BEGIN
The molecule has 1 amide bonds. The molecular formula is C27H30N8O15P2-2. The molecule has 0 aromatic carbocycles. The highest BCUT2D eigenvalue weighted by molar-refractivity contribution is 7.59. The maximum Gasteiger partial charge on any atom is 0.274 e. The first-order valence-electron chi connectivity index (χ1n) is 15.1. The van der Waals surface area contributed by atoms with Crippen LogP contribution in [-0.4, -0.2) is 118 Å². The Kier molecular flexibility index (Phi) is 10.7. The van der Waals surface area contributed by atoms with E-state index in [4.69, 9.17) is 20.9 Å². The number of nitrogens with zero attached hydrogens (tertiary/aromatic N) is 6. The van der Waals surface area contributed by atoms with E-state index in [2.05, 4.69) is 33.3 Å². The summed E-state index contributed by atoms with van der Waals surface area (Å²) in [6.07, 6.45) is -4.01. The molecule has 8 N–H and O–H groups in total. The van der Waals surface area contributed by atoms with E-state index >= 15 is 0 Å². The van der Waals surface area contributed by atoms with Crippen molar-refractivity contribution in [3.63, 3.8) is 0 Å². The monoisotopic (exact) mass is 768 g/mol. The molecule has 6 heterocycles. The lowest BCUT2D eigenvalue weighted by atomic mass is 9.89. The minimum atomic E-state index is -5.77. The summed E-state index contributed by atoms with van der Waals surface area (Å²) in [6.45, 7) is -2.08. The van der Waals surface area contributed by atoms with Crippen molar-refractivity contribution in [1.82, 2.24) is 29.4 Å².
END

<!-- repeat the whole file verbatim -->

The molecule has 1 amide bonds. The molecular formula is C27H30N8O15P2-2. The molecule has 0 aromatic carbocycles. The highest BCUT2D eigenvalue weighted by molar-refractivity contribution is 7.59. The maximum Gasteiger partial charge on any atom is 0.274 e. The first-order valence-electron chi connectivity index (χ1n) is 15.1. The van der Waals surface area contributed by atoms with Crippen LogP contribution in [-0.4, -0.2) is 118 Å². The Kier molecular flexibility index (Phi) is 10.7. The van der Waals surface area contributed by atoms with E-state index in [4.69, 9.17) is 20.9 Å². The number of nitrogens with zero attached hydrogens (tertiary/aromatic N) is 6. The van der Waals surface area contributed by atoms with E-state index in [2.05, 4.69) is 33.3 Å². The summed E-state index contributed by atoms with van der Waals surface area (Å²) in [6.07, 6.45) is -4.01. The molecule has 8 N–H and O–H groups in total. The van der Waals surface area contributed by atoms with E-state index >= 15 is 0 Å². The van der Waals surface area contributed by atoms with Crippen molar-refractivity contribution in [3.63, 3.8) is 0 Å². The monoisotopic (exact) mass is 768 g/mol. The molecule has 6 heterocycles. The lowest BCUT2D eigenvalue weighted by atomic mass is 9.89. The minimum atomic E-state index is -5.77. The summed E-state index contributed by atoms with van der Waals surface area (Å²) in [6.45, 7) is -2.08. The van der Waals surface area contributed by atoms with Crippen molar-refractivity contribution in [1.82, 2.24) is 29.4 Å².